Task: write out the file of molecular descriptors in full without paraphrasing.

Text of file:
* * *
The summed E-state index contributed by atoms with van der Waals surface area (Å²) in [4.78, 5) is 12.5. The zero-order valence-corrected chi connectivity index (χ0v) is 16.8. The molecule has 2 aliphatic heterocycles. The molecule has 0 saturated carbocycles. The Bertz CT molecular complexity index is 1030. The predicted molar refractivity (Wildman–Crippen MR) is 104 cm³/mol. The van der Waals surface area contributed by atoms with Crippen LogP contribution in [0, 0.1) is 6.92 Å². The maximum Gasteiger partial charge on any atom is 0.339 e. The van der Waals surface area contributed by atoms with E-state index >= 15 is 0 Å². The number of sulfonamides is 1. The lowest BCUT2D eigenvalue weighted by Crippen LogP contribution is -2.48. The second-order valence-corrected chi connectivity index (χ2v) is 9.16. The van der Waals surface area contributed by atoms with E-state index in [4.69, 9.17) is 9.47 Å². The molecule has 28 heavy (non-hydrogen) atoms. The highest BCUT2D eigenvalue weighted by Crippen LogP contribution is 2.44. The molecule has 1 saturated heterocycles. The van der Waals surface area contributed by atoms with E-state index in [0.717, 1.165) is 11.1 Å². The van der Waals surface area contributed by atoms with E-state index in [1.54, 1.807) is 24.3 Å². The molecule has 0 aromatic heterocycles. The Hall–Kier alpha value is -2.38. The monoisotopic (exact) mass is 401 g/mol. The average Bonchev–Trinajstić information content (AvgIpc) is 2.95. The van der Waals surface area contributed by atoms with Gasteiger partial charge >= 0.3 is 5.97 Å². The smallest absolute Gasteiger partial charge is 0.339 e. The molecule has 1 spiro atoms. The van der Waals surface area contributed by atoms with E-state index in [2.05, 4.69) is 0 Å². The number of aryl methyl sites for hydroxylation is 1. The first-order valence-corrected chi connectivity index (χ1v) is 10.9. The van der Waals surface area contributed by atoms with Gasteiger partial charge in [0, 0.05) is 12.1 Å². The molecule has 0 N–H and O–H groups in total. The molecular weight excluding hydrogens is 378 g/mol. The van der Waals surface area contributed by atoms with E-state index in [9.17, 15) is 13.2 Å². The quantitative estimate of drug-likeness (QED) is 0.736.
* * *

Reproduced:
The summed E-state index contributed by atoms with van der Waals surface area (Å²) in [4.78, 5) is 12.5. The zero-order valence-corrected chi connectivity index (χ0v) is 16.8. The molecule has 2 aliphatic heterocycles. The molecule has 0 saturated carbocycles. The Bertz CT molecular complexity index is 1030. The predicted molar refractivity (Wildman–Crippen MR) is 104 cm³/mol. The van der Waals surface area contributed by atoms with Crippen LogP contribution in [0, 0.1) is 6.92 Å². The maximum Gasteiger partial charge on any atom is 0.339 e. The van der Waals surface area contributed by atoms with E-state index >= 15 is 0 Å². The number of sulfonamides is 1. The lowest BCUT2D eigenvalue weighted by Crippen LogP contribution is -2.48. The second-order valence-corrected chi connectivity index (χ2v) is 9.16. The van der Waals surface area contributed by atoms with E-state index in [4.69, 9.17) is 9.47 Å². The molecule has 28 heavy (non-hydrogen) atoms. The highest BCUT2D eigenvalue weighted by Crippen LogP contribution is 2.44. The molecule has 1 saturated heterocycles. The van der Waals surface area contributed by atoms with E-state index in [0.717, 1.165) is 11.1 Å². The van der Waals surface area contributed by atoms with E-state index in [1.54, 1.807) is 24.3 Å². The molecule has 0 aromatic heterocycles. The Hall–Kier alpha value is -2.38. The monoisotopic (exact) mass is 401 g/mol. The average Bonchev–Trinajstić information content (AvgIpc) is 2.95. The van der Waals surface area contributed by atoms with Gasteiger partial charge >= 0.3 is 5.97 Å². The smallest absolute Gasteiger partial charge is 0.339 e. The molecule has 1 spiro atoms. The van der Waals surface area contributed by atoms with E-state index in [2.05, 4.69) is 0 Å². The number of aryl methyl sites for hydroxylation is 1. The first-order valence-corrected chi connectivity index (χ1v) is 10.9. The van der Waals surface area contributed by atoms with Gasteiger partial charge in [0, 0.05) is 12.1 Å². The molecule has 0 N–H and O–H groups in total. The molecular weight excluding hydrogens is 378 g/mol. The van der Waals surface area contributed by atoms with E-state index in [9.17, 15) is 13.2 Å². The quantitative estimate of drug-likeness (QED) is 0.736.